October 3, 2023
October 2023: Rooting for Our Favorites
October 2023: Rooting for Our Favorites
Good Play

As the Official Caterer at the Under Armour Performance Center, The Classic Catering People is proud to provide culinary support to the Baltimore Ravens, ensuring the players are fueled for peak performance. Our commitment to nutrition encompasses breakfast to dinner, with snacks in between. Director of Food Service, Tenille Moore shared a typical day of what feeding a Raven looks like: Our day begins with a hearty breakfast, a crucial foundation for the players. Morning meals often feature breakfast sandwiches or burritos, giving them a boost of energy to start the day. Before a strenuous practice, we serve performance drinks like pickle shots to help keep them hydrated. When their time on the field is complete, we provide over 100 smoothies customized to meet each player’s individual preference and nutritional needs (that’s over 80 pounds  of fruit!).Menus are diverse, created by the team’s nutritionist, Sarah Snyder. We offer a set selection featuring 3 proteins, 2-3 carbs and 2 vegetables but if they prefer something else, they can grab a meal from our action stations or the grill. We’ve taken the time to learn and understand players’ favorite foods and dietary restrictions, ensuring they not only love but benefit from what they eat. We often incorporate cuisines from around the country and around the world to give the players a taste of home, wherever that might be.

We source our food locally whenever possible, continuing to support local vendors and farms with the added benefit of utilizing the freshest and highest quality ingredients. Comfort foods are still loved by players, but we try and give them a healthy spin. For example, for our sausage gravy, we revamped the recipe with lower-fat biscuits and turkey sausage gravy made with 2% milk. For our always-on-the-go players, our fueling wall is a lifesaver, offering quick access to healthy snacks and drinks to keep them energized between meetings, practices, and training sessions. Keeping a team of elite athletes ready for game time is a multi-faceted job, but we’ve got their backs so they can keep their game faces on. After all, even champions need a snack break!

Roasting by an Open Fire

Fall evokes culinary memories sparked by year-end harvests and the gentle transition to cooler night air and warm apple cider.  On top of my list of delicious recollections are chestnuts, including late afternoons peeling almost too-hot-to-eat chestnuts with my father at our kitchen table. Little did I know that this treat I enjoyed with my family was imported, even though it was an American staple only a few generations before I was born.
Prior to the mid-twentieth century, the American chestnut tree was one of the most common trees in many parts of the states, especially the East Coast. The majestic tree could grow as tall as 100 feet and produce as many as 6,000 nuts.  Its strong rot resistant wood was used for log cabin construction, furniture and railroad ties.  The delicious and bountiful nut was a valuable food source for people, livestock and forest animals. The nuts were incorporated into stews, breads, ground into (gluten free) flour, and even used by Native Americans for medicinal purposes.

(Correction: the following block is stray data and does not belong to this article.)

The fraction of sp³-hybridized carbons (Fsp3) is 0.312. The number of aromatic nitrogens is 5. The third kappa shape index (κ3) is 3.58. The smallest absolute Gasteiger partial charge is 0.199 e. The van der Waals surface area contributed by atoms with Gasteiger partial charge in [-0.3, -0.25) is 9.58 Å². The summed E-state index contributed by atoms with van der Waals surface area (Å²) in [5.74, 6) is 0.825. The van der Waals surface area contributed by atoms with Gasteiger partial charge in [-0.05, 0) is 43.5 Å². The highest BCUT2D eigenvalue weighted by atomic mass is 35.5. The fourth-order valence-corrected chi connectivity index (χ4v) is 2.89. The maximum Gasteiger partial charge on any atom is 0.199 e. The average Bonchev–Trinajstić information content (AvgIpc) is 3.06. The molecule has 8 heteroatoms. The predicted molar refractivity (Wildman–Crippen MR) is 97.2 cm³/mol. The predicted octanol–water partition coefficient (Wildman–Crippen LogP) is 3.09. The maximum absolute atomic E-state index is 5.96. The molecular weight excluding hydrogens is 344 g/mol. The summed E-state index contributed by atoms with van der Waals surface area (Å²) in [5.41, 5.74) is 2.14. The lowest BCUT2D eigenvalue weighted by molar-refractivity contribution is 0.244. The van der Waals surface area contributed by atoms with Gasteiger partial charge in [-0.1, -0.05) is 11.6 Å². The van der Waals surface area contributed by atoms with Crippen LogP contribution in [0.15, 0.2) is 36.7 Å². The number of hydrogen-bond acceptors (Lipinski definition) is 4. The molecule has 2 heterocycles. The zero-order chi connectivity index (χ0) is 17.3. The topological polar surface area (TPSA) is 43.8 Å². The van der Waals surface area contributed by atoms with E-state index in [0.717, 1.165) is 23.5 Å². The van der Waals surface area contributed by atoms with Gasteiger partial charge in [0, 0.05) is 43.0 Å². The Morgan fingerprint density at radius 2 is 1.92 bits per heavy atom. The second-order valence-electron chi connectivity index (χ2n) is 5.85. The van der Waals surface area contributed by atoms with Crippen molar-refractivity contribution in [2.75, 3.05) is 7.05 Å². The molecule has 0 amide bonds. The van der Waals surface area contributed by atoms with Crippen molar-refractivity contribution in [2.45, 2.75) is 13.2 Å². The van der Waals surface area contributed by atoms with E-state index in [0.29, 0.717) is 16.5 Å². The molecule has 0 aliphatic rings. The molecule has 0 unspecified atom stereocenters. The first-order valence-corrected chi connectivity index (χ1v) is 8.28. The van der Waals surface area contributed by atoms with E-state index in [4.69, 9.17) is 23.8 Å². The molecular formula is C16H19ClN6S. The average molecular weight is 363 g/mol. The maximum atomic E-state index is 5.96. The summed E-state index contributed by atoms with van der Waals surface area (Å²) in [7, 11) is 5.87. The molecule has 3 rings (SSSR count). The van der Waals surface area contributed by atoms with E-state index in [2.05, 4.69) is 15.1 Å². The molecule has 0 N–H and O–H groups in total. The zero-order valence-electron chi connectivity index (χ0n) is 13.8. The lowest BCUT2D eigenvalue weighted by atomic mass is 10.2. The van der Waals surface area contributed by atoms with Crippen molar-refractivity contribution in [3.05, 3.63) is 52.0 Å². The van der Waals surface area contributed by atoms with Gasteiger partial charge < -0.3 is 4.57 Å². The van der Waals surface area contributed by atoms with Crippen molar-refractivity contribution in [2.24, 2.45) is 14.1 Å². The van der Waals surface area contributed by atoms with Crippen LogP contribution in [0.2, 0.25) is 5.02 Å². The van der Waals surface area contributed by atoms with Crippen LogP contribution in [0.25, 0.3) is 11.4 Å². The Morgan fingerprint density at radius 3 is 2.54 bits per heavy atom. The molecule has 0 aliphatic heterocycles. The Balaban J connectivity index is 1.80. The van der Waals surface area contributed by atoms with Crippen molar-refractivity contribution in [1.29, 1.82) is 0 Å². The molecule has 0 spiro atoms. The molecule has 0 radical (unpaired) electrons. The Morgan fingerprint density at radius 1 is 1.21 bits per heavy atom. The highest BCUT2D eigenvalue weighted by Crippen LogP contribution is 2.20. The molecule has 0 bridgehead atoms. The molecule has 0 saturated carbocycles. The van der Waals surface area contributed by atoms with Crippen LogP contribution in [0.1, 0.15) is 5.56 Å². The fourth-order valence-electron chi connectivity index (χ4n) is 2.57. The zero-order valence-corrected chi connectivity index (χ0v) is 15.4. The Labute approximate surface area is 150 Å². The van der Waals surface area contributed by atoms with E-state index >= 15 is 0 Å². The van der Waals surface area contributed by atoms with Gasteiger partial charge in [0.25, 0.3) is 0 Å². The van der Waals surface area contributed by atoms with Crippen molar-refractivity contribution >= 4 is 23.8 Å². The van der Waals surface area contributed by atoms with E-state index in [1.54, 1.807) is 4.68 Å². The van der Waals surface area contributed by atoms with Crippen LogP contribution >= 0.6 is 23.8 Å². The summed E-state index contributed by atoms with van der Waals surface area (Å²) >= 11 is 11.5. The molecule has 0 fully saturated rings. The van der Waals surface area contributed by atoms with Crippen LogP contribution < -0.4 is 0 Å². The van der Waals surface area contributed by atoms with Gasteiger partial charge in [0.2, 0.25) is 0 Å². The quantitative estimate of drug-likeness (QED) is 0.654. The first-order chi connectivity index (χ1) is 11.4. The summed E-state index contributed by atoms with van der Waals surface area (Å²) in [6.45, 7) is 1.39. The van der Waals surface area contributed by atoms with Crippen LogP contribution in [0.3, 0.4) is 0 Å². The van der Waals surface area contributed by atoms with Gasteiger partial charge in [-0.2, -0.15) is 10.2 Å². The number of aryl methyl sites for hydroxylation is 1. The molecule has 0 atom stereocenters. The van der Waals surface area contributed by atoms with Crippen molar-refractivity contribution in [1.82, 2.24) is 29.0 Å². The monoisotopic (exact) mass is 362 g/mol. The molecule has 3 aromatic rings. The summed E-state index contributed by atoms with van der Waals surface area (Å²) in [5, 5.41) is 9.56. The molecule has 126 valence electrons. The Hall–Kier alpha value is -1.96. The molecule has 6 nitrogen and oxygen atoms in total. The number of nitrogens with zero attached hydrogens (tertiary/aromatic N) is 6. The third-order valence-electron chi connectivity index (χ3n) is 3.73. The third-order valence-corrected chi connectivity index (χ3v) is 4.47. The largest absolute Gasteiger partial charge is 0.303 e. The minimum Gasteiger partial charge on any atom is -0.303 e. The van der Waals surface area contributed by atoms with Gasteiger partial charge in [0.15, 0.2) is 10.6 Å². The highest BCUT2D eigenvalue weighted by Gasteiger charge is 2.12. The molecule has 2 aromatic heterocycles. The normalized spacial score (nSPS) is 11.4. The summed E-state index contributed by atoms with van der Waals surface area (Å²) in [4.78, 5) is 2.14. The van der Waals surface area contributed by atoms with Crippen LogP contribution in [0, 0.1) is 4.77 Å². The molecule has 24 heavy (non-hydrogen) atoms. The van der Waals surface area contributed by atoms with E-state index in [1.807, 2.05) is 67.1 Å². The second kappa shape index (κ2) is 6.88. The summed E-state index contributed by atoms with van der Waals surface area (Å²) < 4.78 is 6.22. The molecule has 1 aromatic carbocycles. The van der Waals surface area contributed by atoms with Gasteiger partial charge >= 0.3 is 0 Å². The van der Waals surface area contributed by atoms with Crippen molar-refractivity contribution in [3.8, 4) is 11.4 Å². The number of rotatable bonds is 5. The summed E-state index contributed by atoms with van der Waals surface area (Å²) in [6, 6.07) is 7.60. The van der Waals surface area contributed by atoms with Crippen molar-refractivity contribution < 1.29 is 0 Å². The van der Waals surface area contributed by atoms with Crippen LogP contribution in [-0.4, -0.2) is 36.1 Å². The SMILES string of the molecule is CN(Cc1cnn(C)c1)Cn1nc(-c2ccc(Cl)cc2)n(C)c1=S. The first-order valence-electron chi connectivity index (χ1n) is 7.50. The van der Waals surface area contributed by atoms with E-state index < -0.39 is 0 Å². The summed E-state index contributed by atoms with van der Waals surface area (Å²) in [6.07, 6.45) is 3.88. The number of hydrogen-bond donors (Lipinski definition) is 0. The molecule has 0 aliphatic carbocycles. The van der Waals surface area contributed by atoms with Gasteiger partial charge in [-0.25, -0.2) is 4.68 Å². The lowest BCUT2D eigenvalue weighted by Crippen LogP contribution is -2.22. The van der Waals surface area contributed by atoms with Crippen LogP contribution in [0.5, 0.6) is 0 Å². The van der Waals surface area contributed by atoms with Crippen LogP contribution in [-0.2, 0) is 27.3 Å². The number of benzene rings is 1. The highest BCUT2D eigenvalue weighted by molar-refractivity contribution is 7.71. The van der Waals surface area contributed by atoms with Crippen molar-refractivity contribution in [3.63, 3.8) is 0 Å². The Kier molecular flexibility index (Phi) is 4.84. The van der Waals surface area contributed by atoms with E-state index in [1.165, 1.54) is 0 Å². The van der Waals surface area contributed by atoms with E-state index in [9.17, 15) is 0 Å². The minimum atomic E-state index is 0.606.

Tragically, the American chestnut tree was decimated by a blight that was first identified in 1904 in a New York zoological garden.  By mid-century an estimated 4 billion trees were wiped out. The economic, caloric and environmental loss was tragic.  Miraculously, although the American chestnut is functionally extinct, the underground root system survives and new sprouts continue to shoot up. Most of the intrepid stump sprouts will not grow long enough to flower but occasionally some do survive. In fact, 20 trees were found in Rock Creek Park and 98 trees in Catoctin Mountain Park, including 4 which flowered.  Many people are rooting for its resurgence including the American Chestnut Foundation which is focused on developing a blight-resistant American chestnut tree and restoring it throughout the eastern United States. Michael Twitty, a culinary historian sums up the revival effort: “Bringing back the chestnut,” he says, “gives us back a little piece of the narrative of the sheer wonder of the North American continent”.  We are rooting for its revival.  Pun intended!

Food Finds
Pasolivo Olive Oil

Pasolivo olive oil is a multi-award winning olive oil produced in Paso Robles wine country in central California.  I particularly enjoy the California Extra Virgin Olive Oil and the Tuscan Extra Virgin Olive Oil.

The California blend is grassy and made with all California olives which are picked and then pressed onsite within hours of harvesting them.  The Tuscan blend is a bit bolder and is noted for its peppery finish.  I love having a bottle handy in our kitchen for finishing dishes or just bread dipping.  Even more, I enjoy gifting bottles of olive oil to dinner hosts providing them more long-lasting pleasure than the oft-proffered bottles of wine.
Burlap & Barrel Kashmiri Chili Powder